Former walk-on Rishell getting his kicks at UConn
Rishell made a 44-yard field goal while a 47-yard attempt had the distance but was slightly off target.
Following the graduation of Bobby Puyol, one of the best kickers in program history, I figured Michael Tarbutt would be the Huskies' kicker. That still may happen but with Tarbutt out of the spring game and much of spring drills due to a quad injury, Rishell was given the chance to show what he can do. Now there will be serious competition at kicker in summer/fall camp.
Rishell, like most kickers, was more focused on the field goal and extra point that he missed than the field goal and the six extra points he converted. He approached Edsall about focusing exclusively on being a kicker instead of splitting his time at quarterback and kicker and that hard work is certainly paying off.
"Obviously I want them back but that is kicking, you can't get them back," Rishell said. "It is good to get out here at the Rent and get some (kicks in). Now that we had some production, now we can into the summer and we have three months where we can work on it. It is Brett's first time holding, it is my first time working with the whole operation so it is getting better and better."
Not only is punter Brett Graham the holder for the first time at UConn but Jeffrey Sidebotham is the long snapper giving UConn three new faces at all three levels of the place-kicking routine.
"Will has done in there and he's got a good pop on the ball," UConn coach Randy Edsall said. "There are some things we need to work with him mechanically but he is also one of those guys he knows . He's a guy that understands it and is a competitor. He's had good enough leg strength, he's hit them from over 50 but we have to get him more consistent. Some of that is the operation, the snap, the hold all those things we are not as smooth as we need to be so it is not all on Will. I like the kid, I like the way he competes."
So what does Rishell feel like his range is?
"In the spring I've hit a couple of 50 yarders, a 51," Rishell said. "I think my range right now is probably about 55 and that was indoors so with the wind, that changes a little bit. Hopefully by the time the season comes along, I can hit it a little farther than that but you have to get the short ones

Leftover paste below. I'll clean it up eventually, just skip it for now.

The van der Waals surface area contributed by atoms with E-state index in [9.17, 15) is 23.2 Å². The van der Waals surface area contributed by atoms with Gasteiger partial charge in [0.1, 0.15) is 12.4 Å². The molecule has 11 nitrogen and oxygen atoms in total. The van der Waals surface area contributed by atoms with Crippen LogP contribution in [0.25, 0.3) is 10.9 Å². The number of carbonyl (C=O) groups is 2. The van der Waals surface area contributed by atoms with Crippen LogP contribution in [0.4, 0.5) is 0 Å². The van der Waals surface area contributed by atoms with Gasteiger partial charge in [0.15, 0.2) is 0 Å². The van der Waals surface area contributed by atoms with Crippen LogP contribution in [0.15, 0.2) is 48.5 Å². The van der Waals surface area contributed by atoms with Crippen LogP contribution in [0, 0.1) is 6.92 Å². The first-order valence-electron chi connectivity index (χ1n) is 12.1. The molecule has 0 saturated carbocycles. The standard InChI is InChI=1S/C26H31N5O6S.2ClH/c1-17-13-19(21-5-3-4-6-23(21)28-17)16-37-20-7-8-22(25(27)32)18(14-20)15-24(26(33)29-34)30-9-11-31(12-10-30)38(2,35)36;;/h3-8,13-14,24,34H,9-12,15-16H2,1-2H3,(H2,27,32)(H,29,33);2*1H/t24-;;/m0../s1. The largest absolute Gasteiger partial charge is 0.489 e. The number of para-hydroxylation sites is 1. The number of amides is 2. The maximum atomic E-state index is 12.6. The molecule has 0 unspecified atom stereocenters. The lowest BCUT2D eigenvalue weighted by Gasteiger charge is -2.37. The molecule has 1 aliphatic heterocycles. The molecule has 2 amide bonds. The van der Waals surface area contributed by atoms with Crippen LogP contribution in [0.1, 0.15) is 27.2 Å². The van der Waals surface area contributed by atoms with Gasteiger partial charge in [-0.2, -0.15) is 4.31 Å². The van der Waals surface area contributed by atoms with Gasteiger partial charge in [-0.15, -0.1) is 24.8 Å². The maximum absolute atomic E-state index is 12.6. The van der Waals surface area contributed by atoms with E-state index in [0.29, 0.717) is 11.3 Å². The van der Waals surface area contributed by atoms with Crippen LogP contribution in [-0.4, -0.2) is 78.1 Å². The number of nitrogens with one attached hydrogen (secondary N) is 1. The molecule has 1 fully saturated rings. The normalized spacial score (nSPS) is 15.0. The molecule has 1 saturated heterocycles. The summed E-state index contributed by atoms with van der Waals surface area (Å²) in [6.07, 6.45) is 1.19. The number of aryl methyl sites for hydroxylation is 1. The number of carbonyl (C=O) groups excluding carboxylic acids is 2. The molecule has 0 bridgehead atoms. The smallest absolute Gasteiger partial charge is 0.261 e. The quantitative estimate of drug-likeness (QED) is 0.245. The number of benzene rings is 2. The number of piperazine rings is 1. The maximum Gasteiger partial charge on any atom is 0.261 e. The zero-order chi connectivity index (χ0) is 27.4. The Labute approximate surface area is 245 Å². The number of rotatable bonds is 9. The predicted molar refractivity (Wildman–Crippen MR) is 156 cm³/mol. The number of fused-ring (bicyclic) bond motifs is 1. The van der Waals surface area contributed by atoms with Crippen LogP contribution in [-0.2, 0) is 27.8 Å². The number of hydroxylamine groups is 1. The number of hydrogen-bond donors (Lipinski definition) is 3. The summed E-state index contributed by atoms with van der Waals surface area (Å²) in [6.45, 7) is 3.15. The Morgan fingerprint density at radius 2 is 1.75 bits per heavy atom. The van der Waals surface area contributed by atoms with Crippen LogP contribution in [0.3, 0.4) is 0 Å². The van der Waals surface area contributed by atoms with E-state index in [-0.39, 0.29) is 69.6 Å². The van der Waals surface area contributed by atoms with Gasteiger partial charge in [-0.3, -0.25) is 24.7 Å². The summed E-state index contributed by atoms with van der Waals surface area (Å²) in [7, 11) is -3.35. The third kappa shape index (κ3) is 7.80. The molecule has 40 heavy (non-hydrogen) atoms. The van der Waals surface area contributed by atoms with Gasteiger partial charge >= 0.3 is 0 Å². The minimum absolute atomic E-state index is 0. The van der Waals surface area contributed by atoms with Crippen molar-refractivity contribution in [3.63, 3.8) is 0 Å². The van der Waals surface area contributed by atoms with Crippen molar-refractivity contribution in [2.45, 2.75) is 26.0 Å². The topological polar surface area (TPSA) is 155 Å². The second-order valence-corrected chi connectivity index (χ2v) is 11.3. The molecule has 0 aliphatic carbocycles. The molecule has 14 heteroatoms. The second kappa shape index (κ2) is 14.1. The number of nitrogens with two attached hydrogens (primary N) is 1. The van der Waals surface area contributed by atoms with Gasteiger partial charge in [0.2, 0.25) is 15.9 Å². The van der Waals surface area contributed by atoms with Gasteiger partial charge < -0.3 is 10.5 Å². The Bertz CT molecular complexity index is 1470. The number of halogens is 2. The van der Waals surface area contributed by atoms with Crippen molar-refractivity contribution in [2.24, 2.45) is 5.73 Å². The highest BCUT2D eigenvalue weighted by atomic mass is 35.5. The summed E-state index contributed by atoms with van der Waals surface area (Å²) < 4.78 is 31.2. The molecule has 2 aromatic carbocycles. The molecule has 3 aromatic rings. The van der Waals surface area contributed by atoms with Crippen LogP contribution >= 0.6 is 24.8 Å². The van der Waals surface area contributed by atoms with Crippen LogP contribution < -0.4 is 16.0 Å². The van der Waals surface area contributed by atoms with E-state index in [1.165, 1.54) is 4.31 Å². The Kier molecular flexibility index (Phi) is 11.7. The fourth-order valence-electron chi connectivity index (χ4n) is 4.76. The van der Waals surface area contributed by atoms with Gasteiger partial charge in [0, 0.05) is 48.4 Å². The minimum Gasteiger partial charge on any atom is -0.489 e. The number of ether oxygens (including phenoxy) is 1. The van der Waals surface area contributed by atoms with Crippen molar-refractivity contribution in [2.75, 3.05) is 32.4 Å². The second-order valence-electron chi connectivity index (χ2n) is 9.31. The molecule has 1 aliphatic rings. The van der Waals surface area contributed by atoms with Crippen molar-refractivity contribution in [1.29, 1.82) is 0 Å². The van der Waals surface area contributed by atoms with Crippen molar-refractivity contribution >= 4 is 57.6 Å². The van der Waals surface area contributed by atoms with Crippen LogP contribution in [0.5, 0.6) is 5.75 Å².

before you get the long ones."
Rishell has yet to appear in a game at UConn as he prepares for his fifth season but he still has had an journey to end all journeys.
After being a quarterback, defensive back and safety at RHAM, he decided to enroll at UConn and became a walk-on. Even though he was far down the depth chart, Rishell was among the first people at practice and the last ones to leave. He did the work in the weight room and in the classroom. His work did not go unnoticed as former UConn coach Bob Diaco awarded scholarships to Rishell and fellow in-state players Sean Marinan, Jason Thompson and Nick Vitale.
"That is one of my most favorite experiences here and something I will never forget," Rishell said. "Coming in as a walk-on, being able to get that with Nick and JT (Jason Thompson), JT is one of the best friends, we came in together and those two guys were both from Connecticut. It is awesome to be recognized for coming in every day, working hard. Regardless of how much I get to play here or if I don't, it was just an awesome memory for me and just to be able to share that with those guys, it was great.
"There is no guarantee so when you show up here, it is your first few days or first few weeks and you are a walk-on, you are just trying to figure things out. As the first few years go on, you get to know the guys and kind of find your place, that recognition is awesome because coming out here every day, you don't have any guarantees, you love football, you love the work and love coming out here and trying to make the team better is what we were doing and to be recognized for that was great."
It made for quite the special phone call to his parents who wouldn't have to pay for his final three semesters at UConn.
"It was awesome," Rishell said. "They have supported me my whole life obviously and the whole time here there are a lot of things you give up when you have such a busy schedule like we do and I don't get to see them as much but they have supported me through the whole thing so I can give them that call so they were obviously proud and happy for me."
Thompson had carries in 2016 games against Houston, Cincinnati and East Carolina and got the start against Cincinnati. Marinan had 20 tackles playing in 24 games during the 2015 and 2016 seasons while Vitale earned a regular role on special teams as he returned three punts during the 2015 campaign and in 2016 he made five tackles. Rishell knows that he is part of a group of former Connecticut high school players who can serve as motivation for future in-state products who opt to go the walk-on route at UConn.
"You have the guys who come in after and some times it is hard to see the light at the end of the tunnel, you can kind of become an example for them that if you do the right thing, if you work hard, if you come in every day to try to make the team better, it is going to work out for you," Rishell said. "You are from Connecticut and you are a walk-on, you kind of gravitate towards the other guys who share in that experience so to be able to receive the scholarship with them was pretty special."
Rishell shares something else in common with Marinan as he has been honored for earn a 4.0 grade-point average on multiple occasions.
"I wish I was a 4.0 every time but it is up there pretty good," said Rishell, an electrical engineering major. "I've taken pride in doing the best I can in the classroom while I have been here, it is good to be able to see that achievement."